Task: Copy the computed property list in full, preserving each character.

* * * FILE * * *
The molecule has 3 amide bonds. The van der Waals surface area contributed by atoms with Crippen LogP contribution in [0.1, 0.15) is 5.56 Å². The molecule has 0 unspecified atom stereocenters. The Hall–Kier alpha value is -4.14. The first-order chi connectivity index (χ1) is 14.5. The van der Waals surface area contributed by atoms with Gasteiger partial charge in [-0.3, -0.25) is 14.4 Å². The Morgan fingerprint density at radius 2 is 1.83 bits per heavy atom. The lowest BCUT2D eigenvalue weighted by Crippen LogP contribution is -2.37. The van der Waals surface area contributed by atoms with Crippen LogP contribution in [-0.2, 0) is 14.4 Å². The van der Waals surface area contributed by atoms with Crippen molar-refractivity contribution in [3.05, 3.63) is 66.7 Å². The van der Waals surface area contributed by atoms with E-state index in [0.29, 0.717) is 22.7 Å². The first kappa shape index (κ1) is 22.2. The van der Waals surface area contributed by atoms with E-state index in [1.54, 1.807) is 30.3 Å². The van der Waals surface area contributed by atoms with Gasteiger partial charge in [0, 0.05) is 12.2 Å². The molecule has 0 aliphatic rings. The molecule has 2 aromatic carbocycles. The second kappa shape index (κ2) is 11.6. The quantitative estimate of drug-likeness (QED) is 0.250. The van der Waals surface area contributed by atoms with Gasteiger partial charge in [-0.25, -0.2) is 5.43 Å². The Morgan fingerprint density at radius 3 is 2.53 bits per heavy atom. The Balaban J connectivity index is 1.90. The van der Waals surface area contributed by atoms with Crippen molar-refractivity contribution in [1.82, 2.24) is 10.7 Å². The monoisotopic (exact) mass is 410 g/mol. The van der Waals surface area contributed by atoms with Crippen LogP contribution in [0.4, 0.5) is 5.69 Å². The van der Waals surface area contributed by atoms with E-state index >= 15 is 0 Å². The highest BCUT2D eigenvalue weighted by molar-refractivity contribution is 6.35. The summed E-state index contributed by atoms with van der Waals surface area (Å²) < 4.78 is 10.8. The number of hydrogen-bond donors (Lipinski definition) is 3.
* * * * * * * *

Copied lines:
The molecule has 3 amide bonds. The van der Waals surface area contributed by atoms with Crippen LogP contribution in [0.1, 0.15) is 5.56 Å². The molecule has 0 unspecified atom stereocenters. The Hall–Kier alpha value is -4.14. The first-order chi connectivity index (χ1) is 14.5. The van der Waals surface area contributed by atoms with Gasteiger partial charge in [-0.3, -0.25) is 14.4 Å². The Morgan fingerprint density at radius 2 is 1.83 bits per heavy atom. The lowest BCUT2D eigenvalue weighted by Crippen LogP contribution is -2.37. The van der Waals surface area contributed by atoms with Crippen LogP contribution in [-0.2, 0) is 14.4 Å². The van der Waals surface area contributed by atoms with Crippen molar-refractivity contribution in [3.05, 3.63) is 66.7 Å². The van der Waals surface area contributed by atoms with E-state index in [0.29, 0.717) is 22.7 Å². The first kappa shape index (κ1) is 22.2. The van der Waals surface area contributed by atoms with E-state index in [1.54, 1.807) is 30.3 Å². The van der Waals surface area contributed by atoms with Gasteiger partial charge in [0, 0.05) is 12.2 Å². The molecule has 0 aliphatic rings. The molecule has 2 aromatic carbocycles. The second kappa shape index (κ2) is 11.6. The quantitative estimate of drug-likeness (QED) is 0.250. The van der Waals surface area contributed by atoms with Gasteiger partial charge in [-0.25, -0.2) is 5.43 Å². The Morgan fingerprint density at radius 3 is 2.53 bits per heavy atom. The Balaban J connectivity index is 1.90. The van der Waals surface area contributed by atoms with Crippen molar-refractivity contribution in [1.82, 2.24) is 10.7 Å². The monoisotopic (exact) mass is 410 g/mol. The van der Waals surface area contributed by atoms with Crippen LogP contribution in [0.4, 0.5) is 5.69 Å². The van der Waals surface area contributed by atoms with E-state index >= 15 is 0 Å². The highest BCUT2D eigenvalue weighted by molar-refractivity contribution is 6.35. The summed E-state index contributed by atoms with van der Waals surface area (Å²) < 4.78 is 10.8. The number of hydrogen-bond donors (Lipinski definition) is 3.